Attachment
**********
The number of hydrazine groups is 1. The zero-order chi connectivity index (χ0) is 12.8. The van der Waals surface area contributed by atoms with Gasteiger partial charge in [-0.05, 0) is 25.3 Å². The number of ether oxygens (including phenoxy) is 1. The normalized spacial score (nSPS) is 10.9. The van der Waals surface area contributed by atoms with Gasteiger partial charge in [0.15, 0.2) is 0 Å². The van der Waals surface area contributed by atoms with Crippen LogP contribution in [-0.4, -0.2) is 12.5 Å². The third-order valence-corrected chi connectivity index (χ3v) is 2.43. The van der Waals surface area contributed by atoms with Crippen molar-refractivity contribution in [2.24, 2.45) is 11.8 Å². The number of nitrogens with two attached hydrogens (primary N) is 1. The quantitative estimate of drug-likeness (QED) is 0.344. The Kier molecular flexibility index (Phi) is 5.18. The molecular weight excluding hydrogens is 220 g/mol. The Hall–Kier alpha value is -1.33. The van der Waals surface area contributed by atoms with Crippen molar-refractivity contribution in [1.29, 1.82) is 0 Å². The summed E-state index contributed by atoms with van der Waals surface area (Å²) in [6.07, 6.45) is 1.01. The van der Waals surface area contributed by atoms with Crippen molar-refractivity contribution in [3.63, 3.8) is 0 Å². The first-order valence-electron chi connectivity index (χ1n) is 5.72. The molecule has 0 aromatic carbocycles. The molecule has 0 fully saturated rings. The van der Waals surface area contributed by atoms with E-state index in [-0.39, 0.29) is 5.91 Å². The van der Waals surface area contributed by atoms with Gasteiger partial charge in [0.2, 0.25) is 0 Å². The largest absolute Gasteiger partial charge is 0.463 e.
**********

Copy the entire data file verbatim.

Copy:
The number of hydrazine groups is 1. The zero-order chi connectivity index (χ0) is 12.8. The van der Waals surface area contributed by atoms with Gasteiger partial charge in [-0.05, 0) is 25.3 Å². The number of ether oxygens (including phenoxy) is 1. The normalized spacial score (nSPS) is 10.9. The van der Waals surface area contributed by atoms with Gasteiger partial charge in [0.15, 0.2) is 0 Å². The van der Waals surface area contributed by atoms with Crippen LogP contribution in [-0.4, -0.2) is 12.5 Å². The third-order valence-corrected chi connectivity index (χ3v) is 2.43. The van der Waals surface area contributed by atoms with Crippen molar-refractivity contribution in [2.24, 2.45) is 11.8 Å². The number of nitrogens with two attached hydrogens (primary N) is 1. The quantitative estimate of drug-likeness (QED) is 0.344. The Kier molecular flexibility index (Phi) is 5.18. The molecular weight excluding hydrogens is 220 g/mol. The Hall–Kier alpha value is -1.33. The van der Waals surface area contributed by atoms with Crippen molar-refractivity contribution in [1.29, 1.82) is 0 Å². The summed E-state index contributed by atoms with van der Waals surface area (Å²) in [6.07, 6.45) is 1.01. The van der Waals surface area contributed by atoms with Crippen molar-refractivity contribution in [3.63, 3.8) is 0 Å². The first-order valence-electron chi connectivity index (χ1n) is 5.72. The molecule has 0 aromatic carbocycles. The molecule has 0 fully saturated rings. The van der Waals surface area contributed by atoms with E-state index in [-0.39, 0.29) is 5.91 Å². The van der Waals surface area contributed by atoms with Gasteiger partial charge in [0.2, 0.25) is 0 Å². The largest absolute Gasteiger partial charge is 0.463 e.